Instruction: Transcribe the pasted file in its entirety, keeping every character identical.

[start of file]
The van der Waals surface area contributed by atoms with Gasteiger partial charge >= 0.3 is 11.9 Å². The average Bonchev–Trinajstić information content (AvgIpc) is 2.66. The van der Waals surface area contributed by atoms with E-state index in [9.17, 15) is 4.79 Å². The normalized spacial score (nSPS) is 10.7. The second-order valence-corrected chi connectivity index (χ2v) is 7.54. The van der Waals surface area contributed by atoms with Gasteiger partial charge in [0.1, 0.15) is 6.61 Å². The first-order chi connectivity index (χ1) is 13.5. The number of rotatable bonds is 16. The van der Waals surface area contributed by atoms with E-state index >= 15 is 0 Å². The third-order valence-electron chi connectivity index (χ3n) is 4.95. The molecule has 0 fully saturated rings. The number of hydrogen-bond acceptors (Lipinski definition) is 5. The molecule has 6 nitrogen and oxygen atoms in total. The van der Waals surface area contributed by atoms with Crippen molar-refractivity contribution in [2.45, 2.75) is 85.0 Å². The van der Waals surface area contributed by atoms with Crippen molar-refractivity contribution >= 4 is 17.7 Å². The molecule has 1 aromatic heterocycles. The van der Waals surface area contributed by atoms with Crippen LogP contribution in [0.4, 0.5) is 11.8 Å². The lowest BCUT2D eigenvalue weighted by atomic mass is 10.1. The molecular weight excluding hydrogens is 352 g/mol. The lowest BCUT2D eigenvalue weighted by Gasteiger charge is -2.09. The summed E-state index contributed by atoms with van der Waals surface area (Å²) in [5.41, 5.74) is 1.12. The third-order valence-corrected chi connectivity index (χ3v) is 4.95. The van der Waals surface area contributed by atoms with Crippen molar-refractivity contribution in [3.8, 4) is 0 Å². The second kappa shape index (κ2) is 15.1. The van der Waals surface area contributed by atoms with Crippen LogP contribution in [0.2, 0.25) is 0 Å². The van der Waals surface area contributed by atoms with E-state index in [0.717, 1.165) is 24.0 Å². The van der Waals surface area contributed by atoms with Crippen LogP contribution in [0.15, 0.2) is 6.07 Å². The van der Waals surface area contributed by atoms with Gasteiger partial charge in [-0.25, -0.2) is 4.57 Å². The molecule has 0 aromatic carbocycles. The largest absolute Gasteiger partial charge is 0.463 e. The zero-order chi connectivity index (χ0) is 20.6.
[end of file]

The van der Waals surface area contributed by atoms with Gasteiger partial charge >= 0.3 is 11.9 Å². The average Bonchev–Trinajstić information content (AvgIpc) is 2.66. The van der Waals surface area contributed by atoms with E-state index in [9.17, 15) is 4.79 Å². The normalized spacial score (nSPS) is 10.7. The second-order valence-corrected chi connectivity index (χ2v) is 7.54. The van der Waals surface area contributed by atoms with Gasteiger partial charge in [0.1, 0.15) is 6.61 Å². The first-order chi connectivity index (χ1) is 13.5. The number of rotatable bonds is 16. The van der Waals surface area contributed by atoms with E-state index >= 15 is 0 Å². The third-order valence-electron chi connectivity index (χ3n) is 4.95. The molecule has 0 fully saturated rings. The number of hydrogen-bond acceptors (Lipinski definition) is 5. The molecule has 6 nitrogen and oxygen atoms in total. The van der Waals surface area contributed by atoms with Crippen molar-refractivity contribution in [2.45, 2.75) is 85.0 Å². The van der Waals surface area contributed by atoms with Crippen molar-refractivity contribution >= 4 is 17.7 Å². The molecule has 1 aromatic heterocycles. The van der Waals surface area contributed by atoms with Crippen LogP contribution in [0.4, 0.5) is 11.8 Å². The lowest BCUT2D eigenvalue weighted by atomic mass is 10.1. The molecular weight excluding hydrogens is 352 g/mol. The lowest BCUT2D eigenvalue weighted by Gasteiger charge is -2.09. The summed E-state index contributed by atoms with van der Waals surface area (Å²) in [5.41, 5.74) is 1.12. The third-order valence-corrected chi connectivity index (χ3v) is 4.95. The van der Waals surface area contributed by atoms with Crippen molar-refractivity contribution in [3.8, 4) is 0 Å². The second kappa shape index (κ2) is 15.1. The van der Waals surface area contributed by atoms with Crippen LogP contribution in [0.2, 0.25) is 0 Å². The van der Waals surface area contributed by atoms with E-state index in [0.717, 1.165) is 24.0 Å². The van der Waals surface area contributed by atoms with Crippen LogP contribution in [0.15, 0.2) is 6.07 Å². The van der Waals surface area contributed by atoms with Gasteiger partial charge in [-0.25, -0.2) is 4.57 Å². The molecule has 0 aromatic carbocycles. The largest absolute Gasteiger partial charge is 0.463 e. The zero-order chi connectivity index (χ0) is 20.6.